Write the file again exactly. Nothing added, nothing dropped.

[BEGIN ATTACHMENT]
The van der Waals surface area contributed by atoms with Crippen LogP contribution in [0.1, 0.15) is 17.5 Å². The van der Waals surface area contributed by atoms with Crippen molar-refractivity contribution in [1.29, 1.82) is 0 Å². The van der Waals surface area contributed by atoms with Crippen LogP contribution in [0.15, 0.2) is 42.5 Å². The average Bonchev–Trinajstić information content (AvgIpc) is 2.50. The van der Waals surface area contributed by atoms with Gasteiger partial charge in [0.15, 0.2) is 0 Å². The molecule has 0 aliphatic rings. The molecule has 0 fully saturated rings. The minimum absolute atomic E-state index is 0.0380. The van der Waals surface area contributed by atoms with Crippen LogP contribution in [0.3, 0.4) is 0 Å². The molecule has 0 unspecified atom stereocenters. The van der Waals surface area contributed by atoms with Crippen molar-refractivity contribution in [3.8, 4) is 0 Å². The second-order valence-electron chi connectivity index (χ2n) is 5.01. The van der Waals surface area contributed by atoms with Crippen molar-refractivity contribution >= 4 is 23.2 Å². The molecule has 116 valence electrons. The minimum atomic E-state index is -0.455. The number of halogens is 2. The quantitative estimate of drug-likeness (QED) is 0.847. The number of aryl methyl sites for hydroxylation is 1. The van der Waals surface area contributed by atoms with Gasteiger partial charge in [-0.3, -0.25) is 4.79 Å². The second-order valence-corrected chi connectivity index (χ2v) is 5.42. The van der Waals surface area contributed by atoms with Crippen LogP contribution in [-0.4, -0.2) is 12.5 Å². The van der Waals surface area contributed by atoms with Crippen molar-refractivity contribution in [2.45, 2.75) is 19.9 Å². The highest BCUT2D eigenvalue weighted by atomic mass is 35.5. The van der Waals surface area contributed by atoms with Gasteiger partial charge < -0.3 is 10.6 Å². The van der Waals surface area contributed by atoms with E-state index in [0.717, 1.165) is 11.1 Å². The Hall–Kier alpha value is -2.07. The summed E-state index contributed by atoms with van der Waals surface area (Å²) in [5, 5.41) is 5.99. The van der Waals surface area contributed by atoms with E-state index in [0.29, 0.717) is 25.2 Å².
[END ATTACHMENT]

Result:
The van der Waals surface area contributed by atoms with Crippen LogP contribution in [0.1, 0.15) is 17.5 Å². The van der Waals surface area contributed by atoms with Crippen molar-refractivity contribution in [1.29, 1.82) is 0 Å². The van der Waals surface area contributed by atoms with Crippen LogP contribution in [0.15, 0.2) is 42.5 Å². The average Bonchev–Trinajstić information content (AvgIpc) is 2.50. The van der Waals surface area contributed by atoms with Gasteiger partial charge in [0.15, 0.2) is 0 Å². The molecule has 0 aliphatic rings. The molecule has 0 fully saturated rings. The minimum absolute atomic E-state index is 0.0380. The van der Waals surface area contributed by atoms with Crippen LogP contribution in [0.3, 0.4) is 0 Å². The molecule has 0 unspecified atom stereocenters. The van der Waals surface area contributed by atoms with Crippen molar-refractivity contribution in [3.8, 4) is 0 Å². The second-order valence-electron chi connectivity index (χ2n) is 5.01. The van der Waals surface area contributed by atoms with Crippen molar-refractivity contribution >= 4 is 23.2 Å². The molecule has 116 valence electrons. The minimum atomic E-state index is -0.455. The number of halogens is 2. The quantitative estimate of drug-likeness (QED) is 0.847. The number of aryl methyl sites for hydroxylation is 1. The van der Waals surface area contributed by atoms with Gasteiger partial charge in [-0.3, -0.25) is 4.79 Å². The second-order valence-corrected chi connectivity index (χ2v) is 5.42. The van der Waals surface area contributed by atoms with Crippen LogP contribution in [-0.4, -0.2) is 12.5 Å². The van der Waals surface area contributed by atoms with Crippen molar-refractivity contribution in [2.45, 2.75) is 19.9 Å². The highest BCUT2D eigenvalue weighted by atomic mass is 35.5. The van der Waals surface area contributed by atoms with Gasteiger partial charge < -0.3 is 10.6 Å². The van der Waals surface area contributed by atoms with E-state index in [0.717, 1.165) is 11.1 Å². The Hall–Kier alpha value is -2.07. The summed E-state index contributed by atoms with van der Waals surface area (Å²) in [5, 5.41) is 5.99. The van der Waals surface area contributed by atoms with E-state index in [0.29, 0.717) is 25.2 Å².